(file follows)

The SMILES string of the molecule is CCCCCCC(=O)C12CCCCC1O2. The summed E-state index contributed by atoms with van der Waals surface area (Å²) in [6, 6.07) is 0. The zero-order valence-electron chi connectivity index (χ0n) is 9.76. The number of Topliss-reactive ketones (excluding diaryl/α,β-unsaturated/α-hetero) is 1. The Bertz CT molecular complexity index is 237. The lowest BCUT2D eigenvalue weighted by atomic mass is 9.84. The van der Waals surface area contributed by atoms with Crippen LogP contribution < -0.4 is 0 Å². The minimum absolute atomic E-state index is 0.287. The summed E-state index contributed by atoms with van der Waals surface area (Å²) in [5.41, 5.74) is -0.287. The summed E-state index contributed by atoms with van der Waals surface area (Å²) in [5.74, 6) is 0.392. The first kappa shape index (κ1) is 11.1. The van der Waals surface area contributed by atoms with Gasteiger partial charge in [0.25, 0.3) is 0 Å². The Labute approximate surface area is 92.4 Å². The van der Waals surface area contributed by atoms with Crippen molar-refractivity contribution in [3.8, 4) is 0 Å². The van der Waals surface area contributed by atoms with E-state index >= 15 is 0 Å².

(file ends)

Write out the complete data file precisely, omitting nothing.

The SMILES string of the molecule is CCCCCCC(=O)C12CCCCC1O2. The summed E-state index contributed by atoms with van der Waals surface area (Å²) in [6, 6.07) is 0. The zero-order valence-electron chi connectivity index (χ0n) is 9.76. The number of Topliss-reactive ketones (excluding diaryl/α,β-unsaturated/α-hetero) is 1. The Bertz CT molecular complexity index is 237. The lowest BCUT2D eigenvalue weighted by atomic mass is 9.84. The van der Waals surface area contributed by atoms with Crippen LogP contribution < -0.4 is 0 Å². The minimum absolute atomic E-state index is 0.287. The summed E-state index contributed by atoms with van der Waals surface area (Å²) in [5.41, 5.74) is -0.287. The summed E-state index contributed by atoms with van der Waals surface area (Å²) in [5.74, 6) is 0.392. The first kappa shape index (κ1) is 11.1. The van der Waals surface area contributed by atoms with Gasteiger partial charge in [0.25, 0.3) is 0 Å². The Labute approximate surface area is 92.4 Å². The van der Waals surface area contributed by atoms with Crippen molar-refractivity contribution in [3.8, 4) is 0 Å². The van der Waals surface area contributed by atoms with E-state index >= 15 is 0 Å².